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Springfield Seeks End To Eyesore

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By Jacqueline L. Salmon
Washington Post Staff Writer
Thursday, August 16, 2007

At the entrance to Springfield's spruced-up commercial corridor along Old Keene Mill Road, the abandoned restaurant is an obvious blot on the landscape.

For almost five years, the low-slung structure -- formerly the home of Chi-Chi's, a Mexican restaurant chain that went bust several years ago -- has slowly deteriorated. Its Southwestern-style facade is graffiti-scrawled, vines and weeds now clamber up the building's faded stucco exterior, and the parking lot is cracked and overgrown.

"There's no reason for the building to be sitting there," said Jeff McKay, a spokesman for Supervisor T. Dana Kauffman (D-Lee), who has been fighting a months-long battle with county staff members and the property's owners to have the building torn down or fixed up.

It is also the target of complaints by Springfield residents, who say the dilapidated building is an embarrassment to Springfield's revitalization efforts.

At a Board of Supervisors meeting Aug. 6, Kauffman assailed the county's "timid approach" to commercial blight, using the abandoned Chi-Chi's as an example. He asked the county to hold commercial properties to the same standards as residential properties when it decides property is blighted. Currently, he said, the county relies on commercial property owners to clean up voluntarily.

"Our gripe . . . is that the county is not enforcing [laws against] commercial blight," McKay said. "They're only enforcing [laws against] residential blight."

County spokeswoman Merni Fitzgerald said she couldn't comment on specific properties. But she said that, in June, the county launched a comprehensive review of code enforcement policies, including its blight abatement program.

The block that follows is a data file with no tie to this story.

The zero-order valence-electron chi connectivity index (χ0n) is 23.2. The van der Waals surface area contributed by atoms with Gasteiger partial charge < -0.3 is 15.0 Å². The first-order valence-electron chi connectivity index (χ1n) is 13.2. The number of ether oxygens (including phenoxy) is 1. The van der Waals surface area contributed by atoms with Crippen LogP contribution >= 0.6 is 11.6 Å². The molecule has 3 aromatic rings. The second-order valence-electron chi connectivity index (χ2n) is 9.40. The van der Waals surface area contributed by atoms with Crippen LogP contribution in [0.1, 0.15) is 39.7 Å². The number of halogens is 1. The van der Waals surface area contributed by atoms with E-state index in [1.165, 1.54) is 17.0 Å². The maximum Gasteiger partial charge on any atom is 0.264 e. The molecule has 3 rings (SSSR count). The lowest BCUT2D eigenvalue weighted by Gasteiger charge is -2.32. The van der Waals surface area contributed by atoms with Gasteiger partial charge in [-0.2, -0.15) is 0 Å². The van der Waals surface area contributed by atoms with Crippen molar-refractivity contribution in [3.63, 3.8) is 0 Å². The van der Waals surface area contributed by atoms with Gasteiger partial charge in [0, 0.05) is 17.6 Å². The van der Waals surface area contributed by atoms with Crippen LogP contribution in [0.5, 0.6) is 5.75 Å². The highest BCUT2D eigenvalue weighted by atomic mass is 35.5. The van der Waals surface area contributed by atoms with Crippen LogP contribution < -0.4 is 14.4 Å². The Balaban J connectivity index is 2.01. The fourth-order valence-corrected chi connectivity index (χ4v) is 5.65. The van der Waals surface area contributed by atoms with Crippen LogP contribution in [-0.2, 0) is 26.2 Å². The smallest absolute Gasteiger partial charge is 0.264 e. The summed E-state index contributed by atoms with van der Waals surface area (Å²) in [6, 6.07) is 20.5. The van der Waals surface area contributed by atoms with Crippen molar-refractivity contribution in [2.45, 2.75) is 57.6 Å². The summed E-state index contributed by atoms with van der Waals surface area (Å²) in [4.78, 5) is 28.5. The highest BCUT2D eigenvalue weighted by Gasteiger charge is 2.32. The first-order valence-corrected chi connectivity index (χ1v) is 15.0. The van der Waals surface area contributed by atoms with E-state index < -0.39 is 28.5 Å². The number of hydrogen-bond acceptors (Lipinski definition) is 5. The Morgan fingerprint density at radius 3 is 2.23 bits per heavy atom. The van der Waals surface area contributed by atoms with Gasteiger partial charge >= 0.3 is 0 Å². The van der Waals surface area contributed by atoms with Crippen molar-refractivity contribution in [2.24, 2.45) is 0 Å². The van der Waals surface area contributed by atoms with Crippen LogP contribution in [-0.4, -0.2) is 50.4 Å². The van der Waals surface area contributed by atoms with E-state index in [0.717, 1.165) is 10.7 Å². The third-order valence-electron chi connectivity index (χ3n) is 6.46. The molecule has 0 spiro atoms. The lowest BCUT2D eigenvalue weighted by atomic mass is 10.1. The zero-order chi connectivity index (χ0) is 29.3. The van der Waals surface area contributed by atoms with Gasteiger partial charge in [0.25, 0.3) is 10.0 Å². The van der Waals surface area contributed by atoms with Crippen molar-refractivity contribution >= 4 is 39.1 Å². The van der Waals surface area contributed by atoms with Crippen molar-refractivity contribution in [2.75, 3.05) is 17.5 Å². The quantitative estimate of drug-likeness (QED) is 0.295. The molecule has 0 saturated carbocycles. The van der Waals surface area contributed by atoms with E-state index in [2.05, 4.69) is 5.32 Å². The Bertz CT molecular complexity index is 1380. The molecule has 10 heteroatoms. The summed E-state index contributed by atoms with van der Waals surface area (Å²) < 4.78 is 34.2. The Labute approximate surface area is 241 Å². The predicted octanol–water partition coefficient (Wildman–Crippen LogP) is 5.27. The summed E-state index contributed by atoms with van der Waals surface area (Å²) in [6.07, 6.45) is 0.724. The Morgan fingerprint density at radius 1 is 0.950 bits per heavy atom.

"We're looking at it in its entirety so we can make recommendations that will improve the entire system," Fitzgerald said.

In June, the county also assembled a cross-agency strike force to target blight, but it is focusing on crowded residential properties, which have been a major concern of county residents, Fitzgerald said.

Kettler, a longtime commercial and residential developer in the area, recently bought the former Chi-Chi's property from its New Jersey-based landowner, county officials said.

The county had tried to get the New Jersey landowner to clean up the property, to no avail, Kauffman said.

The property was reviewed in July 2006 by the county's Neighborhood Enhancement Task Force, composed of the Department of Housing and Community Development, the Health Department, the Police Department and other county agencies. But the panel concluded that it did not have the authority to ask the owner to fix up the property because the problems did not meet the county guidelines for blighted property, according to a letter sent by Housing and Community Development to the landowner.

Kettler has filed a site plan with the county to move a Bob Evans restaurant to the Chi-Chi's site from another location in Springfield, where it also owns property that it plans to redevelop. But it recently withdrew its rezoning application for that property, and the Bob Evans move appears to be in limbo, McKay said.

Kettler executives did not return calls for comment.

Kauffman's office has turned its attention to Kettler and has asked the developer to tear down the building while it decides how best to use the site. Springfield residents, McKay said, "just want the building taken down."


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